Farmers are making the most of buoyant second-hand trade in machinery, with strong demand throughout Europe – but they need to be careful of VAT and legal pitfalls, a rural tax expert has warned.

According to farm accountant Old Mill, selling surplus machinery is a good way to free up cash, but it usually comes with an increased tax bill and is not without its risks – particularly when dealing with overseas buyers.

“If you sell any equipment you will usually have to pay Income Tax or Corporation Tax on the sale price,” Andrew Vickery, head of rural services at Old Mill said.

Many people think that they are dealing with Capital Gains Tax (CGT) instead, and can, therefore, make use of their CGT allowance – but that simply isn’t the case.

“There is a strong trade in second-hand machinery within the UK, as farmers join forces to buy new equipment while others look for cheaper options.

“While there will always be tax considerations when freeing up capital, it’s important to make the right commercial decisions for your business.”

Image source: Tim Scrivener

Sales of second-hand machinery through Cheffins auctioneers increased by 13% in the second quarter of 2018, to £10.07 million; its highest level since 2014.

However, the volume traded only increased by 3%, reflecting the higher prices driven by favourable exchange rates for overseas buyers, stronger commodity prices and a lack of stock.

Around 80% of stock sold at the firm’s Cambridge machinery sales went overseas, with buyers from countries including Ireland, Spain, Bulgaria, Poland and Belgium.

Selling overseas

“If you’re selling overseas to a business you do not generally need to charge VAT,” Vickery said.

“For EU sales, you must show the purchaser’s VAT number on your sales invoice and they pay VAT in their own country using the acquisition VAT process.

“You then need to log the sale on your VAT return, fill out an EC Sales List and send it into HMRC. It is also vital that you retain a copy of the relevant freight documents for both EU or non-EU sales.”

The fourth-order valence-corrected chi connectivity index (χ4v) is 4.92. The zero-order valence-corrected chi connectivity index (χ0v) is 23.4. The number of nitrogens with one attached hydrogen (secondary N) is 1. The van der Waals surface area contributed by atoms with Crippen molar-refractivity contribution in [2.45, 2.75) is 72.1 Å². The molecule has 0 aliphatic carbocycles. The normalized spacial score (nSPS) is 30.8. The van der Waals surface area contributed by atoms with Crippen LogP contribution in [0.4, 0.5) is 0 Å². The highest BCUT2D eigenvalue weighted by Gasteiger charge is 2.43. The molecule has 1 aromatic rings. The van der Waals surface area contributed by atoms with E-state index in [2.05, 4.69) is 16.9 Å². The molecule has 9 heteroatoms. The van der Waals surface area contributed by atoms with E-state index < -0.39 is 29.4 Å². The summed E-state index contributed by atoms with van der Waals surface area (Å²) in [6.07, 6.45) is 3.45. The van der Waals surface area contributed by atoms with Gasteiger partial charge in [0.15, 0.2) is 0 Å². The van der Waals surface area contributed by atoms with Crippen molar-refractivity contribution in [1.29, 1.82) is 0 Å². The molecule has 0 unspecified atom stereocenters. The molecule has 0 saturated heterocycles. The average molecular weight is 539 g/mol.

“Since laws differ in every country, it’s important to understand the basic legal framework of the country to which you intend to export,” added Amy Kerr, senior associate at solicitor Clarke Willmott. “Initial research and planning ahead are essential.”

Considerations include investigating who you are dealing with, and checking they have the legal capacity to sign any contract.

“In some jurisdictions, there is a duty to inform potential buyers of any facts which would affect their decision to sign up to the contract,” Kerr explained.

The contract itself should include an accurate description of the machinery – otherwise, it may be deemed to be of satisfactory quality. It should also be noted if the price includes any sales taxes, customs duties, freight and insurance – and if these can be varied later to reflect fluctuating duties or exchange rates.

A key concern is when and how payment is to be made – and in what currency.

“Payment up front is always best, with delivery once payment has cleared,” Kerr said. “Paypal is an option as this controls when payment is made.”

If interest is to be charged for late payment, this should be specified.

“If you’re receiving a cash payment of €10,000 or more, you may need to register with HMRC and carry out money laundering checks,” she added. “You should also specify which courts are to have jurisdiction in the case of a claim.”